The Israeli government is forming a special team to manage the fallout from reports that software developed by the Israeli company NSO has been used by governments around the world to spy on journalists, human rights activists and possibly world leaders, two Israeli officials tell me.
Why it matters: So far, this has mainly been a media crisis for Israel. But senior Israeli officials are concerned it could turn into a diplomatic crisis.
Send the news: An international consortium of investigative journalists reported Sunday that NSO’s “Pegasus” software — designed to track down terrorists and criminals — had become a valuable tool for governments to spy on journalists and critics. Among the countries listed as NSO customers in the reports are Hungary, India, and Saudi Arabia.
- Israeli officials told Axios that NSO’s export license contained terms about spyware abuse. The reports would likely affect future deals with NSO and other Israeli companies.
- “It is a very substantial crisis,” a senior Israeli official told me. “We are trying to fully understand its implications. We will need to assess whether the reports about NSO prompt a change in our policy on the export of offensive cyber technology to other countries.”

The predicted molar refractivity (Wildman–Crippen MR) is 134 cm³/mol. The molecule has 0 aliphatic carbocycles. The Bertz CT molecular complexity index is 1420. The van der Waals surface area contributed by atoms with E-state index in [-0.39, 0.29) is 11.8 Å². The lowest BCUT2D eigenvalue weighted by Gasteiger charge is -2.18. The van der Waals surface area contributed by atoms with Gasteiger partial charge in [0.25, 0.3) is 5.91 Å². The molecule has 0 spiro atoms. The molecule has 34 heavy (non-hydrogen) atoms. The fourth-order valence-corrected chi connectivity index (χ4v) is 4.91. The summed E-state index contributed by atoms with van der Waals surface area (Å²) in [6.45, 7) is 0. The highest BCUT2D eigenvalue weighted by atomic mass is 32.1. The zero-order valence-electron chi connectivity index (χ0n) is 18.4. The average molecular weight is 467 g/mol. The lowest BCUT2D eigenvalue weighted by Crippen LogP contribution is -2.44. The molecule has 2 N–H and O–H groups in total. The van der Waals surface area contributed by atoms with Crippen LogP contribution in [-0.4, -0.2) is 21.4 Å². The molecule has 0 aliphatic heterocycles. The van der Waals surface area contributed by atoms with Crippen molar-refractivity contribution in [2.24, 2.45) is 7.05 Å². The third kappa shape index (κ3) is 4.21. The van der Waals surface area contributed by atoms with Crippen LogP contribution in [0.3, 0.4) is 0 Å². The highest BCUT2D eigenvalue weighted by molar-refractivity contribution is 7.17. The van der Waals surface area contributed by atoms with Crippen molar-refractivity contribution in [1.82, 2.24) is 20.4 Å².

What they say: A hint of the possible diplomatic ramifications was given on Wednesday by British cybertsar Lindy Cameron.
- “We are now seeing that states that can’t build high-end capability can buy it,” Cameron said at a cyber conference in Tel Aviv, adding that it was “vital that all cyber actors use the capabilities in a way that is legal, responsible and proportionate to ensure that cyberspace remains a safe and prosperous place for all. And we will work with allies to achieve this.”
Israeli Defense Minister Benny Gantz speaking at the same conference, said Israel is “studying” reports of alleged use of the Pegasus software in violation of the terms of its export license.
- NSO continues to deny the reports and claim to have taken all possible steps to ensure that the software was not used for anything other than fighting crime and terrorism.
Data: The interagency team includes representatives from the Department of Defense, which is responsible for defense export licensing, the Department of State, the Department of Justice, the Mossad spy agency, military intelligence and other agencies.
What’s next: The team plans to engage with the NSO about the reports while limiting damage to the diplomatic, security and legal consequences, Israeli officials said.